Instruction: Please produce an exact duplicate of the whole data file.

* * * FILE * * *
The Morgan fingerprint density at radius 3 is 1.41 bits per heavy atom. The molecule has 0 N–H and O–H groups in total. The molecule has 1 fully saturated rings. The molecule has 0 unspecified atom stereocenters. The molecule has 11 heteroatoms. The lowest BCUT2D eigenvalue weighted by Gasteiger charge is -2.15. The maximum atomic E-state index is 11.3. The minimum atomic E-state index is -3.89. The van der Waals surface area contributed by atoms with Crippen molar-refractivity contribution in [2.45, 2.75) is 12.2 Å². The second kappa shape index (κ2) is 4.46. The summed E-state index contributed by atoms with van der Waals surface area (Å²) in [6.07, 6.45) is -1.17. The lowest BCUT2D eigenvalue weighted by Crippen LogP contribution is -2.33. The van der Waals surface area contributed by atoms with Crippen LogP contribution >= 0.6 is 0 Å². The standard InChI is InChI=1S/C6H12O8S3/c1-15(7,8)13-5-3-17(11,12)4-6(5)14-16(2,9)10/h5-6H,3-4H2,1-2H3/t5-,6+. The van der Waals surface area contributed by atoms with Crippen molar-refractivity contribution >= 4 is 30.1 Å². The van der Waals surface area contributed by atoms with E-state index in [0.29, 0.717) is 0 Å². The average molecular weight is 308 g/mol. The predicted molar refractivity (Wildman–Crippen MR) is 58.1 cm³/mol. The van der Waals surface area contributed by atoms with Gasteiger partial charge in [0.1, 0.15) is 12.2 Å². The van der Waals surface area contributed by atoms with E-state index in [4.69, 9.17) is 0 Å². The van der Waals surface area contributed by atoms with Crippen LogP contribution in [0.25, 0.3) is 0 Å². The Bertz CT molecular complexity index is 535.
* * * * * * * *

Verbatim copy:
The Morgan fingerprint density at radius 3 is 1.41 bits per heavy atom. The molecule has 0 N–H and O–H groups in total. The molecule has 1 fully saturated rings. The molecule has 0 unspecified atom stereocenters. The molecule has 11 heteroatoms. The lowest BCUT2D eigenvalue weighted by Gasteiger charge is -2.15. The maximum atomic E-state index is 11.3. The minimum atomic E-state index is -3.89. The van der Waals surface area contributed by atoms with Crippen molar-refractivity contribution in [2.45, 2.75) is 12.2 Å². The second kappa shape index (κ2) is 4.46. The summed E-state index contributed by atoms with van der Waals surface area (Å²) in [6.07, 6.45) is -1.17. The lowest BCUT2D eigenvalue weighted by Crippen LogP contribution is -2.33. The van der Waals surface area contributed by atoms with Crippen LogP contribution >= 0.6 is 0 Å². The standard InChI is InChI=1S/C6H12O8S3/c1-15(7,8)13-5-3-17(11,12)4-6(5)14-16(2,9)10/h5-6H,3-4H2,1-2H3/t5-,6+. The van der Waals surface area contributed by atoms with Crippen molar-refractivity contribution >= 4 is 30.1 Å². The van der Waals surface area contributed by atoms with E-state index in [0.29, 0.717) is 0 Å². The average molecular weight is 308 g/mol. The predicted molar refractivity (Wildman–Crippen MR) is 58.1 cm³/mol. The van der Waals surface area contributed by atoms with Gasteiger partial charge in [0.1, 0.15) is 12.2 Å². The van der Waals surface area contributed by atoms with E-state index in [4.69, 9.17) is 0 Å². The van der Waals surface area contributed by atoms with Crippen LogP contribution in [0.25, 0.3) is 0 Å². The Bertz CT molecular complexity index is 535.